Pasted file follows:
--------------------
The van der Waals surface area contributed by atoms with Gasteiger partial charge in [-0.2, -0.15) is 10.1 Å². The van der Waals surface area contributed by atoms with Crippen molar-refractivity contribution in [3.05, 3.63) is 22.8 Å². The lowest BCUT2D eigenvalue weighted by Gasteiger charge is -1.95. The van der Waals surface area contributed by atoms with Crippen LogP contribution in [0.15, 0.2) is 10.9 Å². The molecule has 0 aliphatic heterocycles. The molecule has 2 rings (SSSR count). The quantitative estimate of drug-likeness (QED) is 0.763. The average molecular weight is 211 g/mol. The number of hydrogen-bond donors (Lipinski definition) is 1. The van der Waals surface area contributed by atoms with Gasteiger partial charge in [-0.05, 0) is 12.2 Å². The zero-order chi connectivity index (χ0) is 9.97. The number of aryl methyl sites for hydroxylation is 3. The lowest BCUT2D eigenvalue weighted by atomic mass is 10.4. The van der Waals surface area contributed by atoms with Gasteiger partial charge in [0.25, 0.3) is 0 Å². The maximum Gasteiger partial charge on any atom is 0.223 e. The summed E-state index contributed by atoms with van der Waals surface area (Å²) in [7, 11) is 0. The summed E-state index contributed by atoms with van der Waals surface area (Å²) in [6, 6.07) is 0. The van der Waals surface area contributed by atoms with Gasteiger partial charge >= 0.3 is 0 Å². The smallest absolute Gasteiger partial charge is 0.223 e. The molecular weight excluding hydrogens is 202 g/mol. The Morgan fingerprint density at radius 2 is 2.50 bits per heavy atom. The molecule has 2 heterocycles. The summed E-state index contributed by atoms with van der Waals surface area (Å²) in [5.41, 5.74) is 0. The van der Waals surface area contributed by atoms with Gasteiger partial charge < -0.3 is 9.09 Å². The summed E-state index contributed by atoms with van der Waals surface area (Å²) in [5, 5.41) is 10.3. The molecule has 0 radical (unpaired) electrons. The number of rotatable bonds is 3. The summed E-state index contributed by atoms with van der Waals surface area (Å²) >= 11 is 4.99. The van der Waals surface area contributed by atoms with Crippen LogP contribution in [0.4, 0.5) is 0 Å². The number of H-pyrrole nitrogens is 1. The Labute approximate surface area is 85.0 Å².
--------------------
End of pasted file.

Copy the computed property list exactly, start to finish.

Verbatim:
The van der Waals surface area contributed by atoms with Gasteiger partial charge in [-0.2, -0.15) is 10.1 Å². The van der Waals surface area contributed by atoms with Crippen molar-refractivity contribution in [3.05, 3.63) is 22.8 Å². The lowest BCUT2D eigenvalue weighted by Gasteiger charge is -1.95. The van der Waals surface area contributed by atoms with Crippen LogP contribution in [0.15, 0.2) is 10.9 Å². The molecule has 0 aliphatic heterocycles. The molecule has 2 rings (SSSR count). The quantitative estimate of drug-likeness (QED) is 0.763. The average molecular weight is 211 g/mol. The number of hydrogen-bond donors (Lipinski definition) is 1. The van der Waals surface area contributed by atoms with Gasteiger partial charge in [-0.05, 0) is 12.2 Å². The zero-order chi connectivity index (χ0) is 9.97. The number of aryl methyl sites for hydroxylation is 3. The lowest BCUT2D eigenvalue weighted by atomic mass is 10.4. The van der Waals surface area contributed by atoms with Gasteiger partial charge in [0.25, 0.3) is 0 Å². The maximum Gasteiger partial charge on any atom is 0.223 e. The summed E-state index contributed by atoms with van der Waals surface area (Å²) in [7, 11) is 0. The summed E-state index contributed by atoms with van der Waals surface area (Å²) in [6, 6.07) is 0. The van der Waals surface area contributed by atoms with Gasteiger partial charge >= 0.3 is 0 Å². The smallest absolute Gasteiger partial charge is 0.223 e. The molecular weight excluding hydrogens is 202 g/mol. The Morgan fingerprint density at radius 2 is 2.50 bits per heavy atom. The molecule has 2 heterocycles. The summed E-state index contributed by atoms with van der Waals surface area (Å²) in [5.41, 5.74) is 0. The van der Waals surface area contributed by atoms with Gasteiger partial charge < -0.3 is 9.09 Å². The summed E-state index contributed by atoms with van der Waals surface area (Å²) in [5, 5.41) is 10.3. The molecule has 0 radical (unpaired) electrons. The number of rotatable bonds is 3. The summed E-state index contributed by atoms with van der Waals surface area (Å²) >= 11 is 4.99. The van der Waals surface area contributed by atoms with Crippen LogP contribution in [0.4, 0.5) is 0 Å². The number of H-pyrrole nitrogens is 1. The Labute approximate surface area is 85.0 Å².